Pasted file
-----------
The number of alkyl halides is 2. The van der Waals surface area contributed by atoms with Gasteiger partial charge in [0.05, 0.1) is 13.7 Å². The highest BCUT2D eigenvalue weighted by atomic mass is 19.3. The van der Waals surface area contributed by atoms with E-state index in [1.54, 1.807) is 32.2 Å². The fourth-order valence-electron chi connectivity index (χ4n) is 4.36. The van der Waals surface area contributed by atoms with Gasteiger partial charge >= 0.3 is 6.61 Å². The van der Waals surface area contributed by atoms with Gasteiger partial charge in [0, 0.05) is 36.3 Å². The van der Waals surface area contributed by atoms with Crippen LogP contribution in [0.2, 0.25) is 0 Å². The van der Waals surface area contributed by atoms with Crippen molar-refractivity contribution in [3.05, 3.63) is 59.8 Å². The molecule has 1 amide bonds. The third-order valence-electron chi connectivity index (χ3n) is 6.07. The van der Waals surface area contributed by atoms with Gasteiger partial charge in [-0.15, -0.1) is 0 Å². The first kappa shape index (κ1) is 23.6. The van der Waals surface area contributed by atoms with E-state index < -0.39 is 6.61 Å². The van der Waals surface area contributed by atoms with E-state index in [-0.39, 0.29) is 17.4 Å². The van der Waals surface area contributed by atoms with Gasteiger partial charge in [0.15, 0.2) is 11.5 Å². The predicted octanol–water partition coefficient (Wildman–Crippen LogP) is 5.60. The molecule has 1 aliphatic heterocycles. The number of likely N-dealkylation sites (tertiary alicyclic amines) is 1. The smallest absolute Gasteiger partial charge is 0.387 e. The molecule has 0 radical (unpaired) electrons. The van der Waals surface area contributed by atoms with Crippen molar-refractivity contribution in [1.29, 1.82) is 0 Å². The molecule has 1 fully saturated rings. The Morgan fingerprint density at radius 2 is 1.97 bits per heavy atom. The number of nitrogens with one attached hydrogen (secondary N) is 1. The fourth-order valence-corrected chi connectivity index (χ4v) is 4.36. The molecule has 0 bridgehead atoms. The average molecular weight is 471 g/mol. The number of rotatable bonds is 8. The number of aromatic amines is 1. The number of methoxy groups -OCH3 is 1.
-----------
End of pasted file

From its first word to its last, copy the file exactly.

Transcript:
The number of alkyl halides is 2. The van der Waals surface area contributed by atoms with Gasteiger partial charge in [0.05, 0.1) is 13.7 Å². The highest BCUT2D eigenvalue weighted by atomic mass is 19.3. The van der Waals surface area contributed by atoms with E-state index in [1.54, 1.807) is 32.2 Å². The fourth-order valence-electron chi connectivity index (χ4n) is 4.36. The van der Waals surface area contributed by atoms with Gasteiger partial charge >= 0.3 is 6.61 Å². The van der Waals surface area contributed by atoms with Gasteiger partial charge in [0, 0.05) is 36.3 Å². The van der Waals surface area contributed by atoms with Crippen LogP contribution in [0.2, 0.25) is 0 Å². The van der Waals surface area contributed by atoms with Crippen molar-refractivity contribution in [3.05, 3.63) is 59.8 Å². The molecule has 1 amide bonds. The third-order valence-electron chi connectivity index (χ3n) is 6.07. The van der Waals surface area contributed by atoms with Gasteiger partial charge in [-0.15, -0.1) is 0 Å². The first kappa shape index (κ1) is 23.6. The van der Waals surface area contributed by atoms with E-state index < -0.39 is 6.61 Å². The van der Waals surface area contributed by atoms with E-state index in [-0.39, 0.29) is 17.4 Å². The van der Waals surface area contributed by atoms with Gasteiger partial charge in [0.15, 0.2) is 11.5 Å². The predicted octanol–water partition coefficient (Wildman–Crippen LogP) is 5.60. The molecule has 1 aliphatic heterocycles. The number of likely N-dealkylation sites (tertiary alicyclic amines) is 1. The smallest absolute Gasteiger partial charge is 0.387 e. The molecule has 0 radical (unpaired) electrons. The van der Waals surface area contributed by atoms with Crippen molar-refractivity contribution in [1.29, 1.82) is 0 Å². The molecule has 1 fully saturated rings. The Morgan fingerprint density at radius 2 is 1.97 bits per heavy atom. The number of nitrogens with one attached hydrogen (secondary N) is 1. The fourth-order valence-corrected chi connectivity index (χ4v) is 4.36. The molecule has 0 bridgehead atoms. The average molecular weight is 471 g/mol. The number of rotatable bonds is 8. The number of aromatic amines is 1. The number of methoxy groups -OCH3 is 1.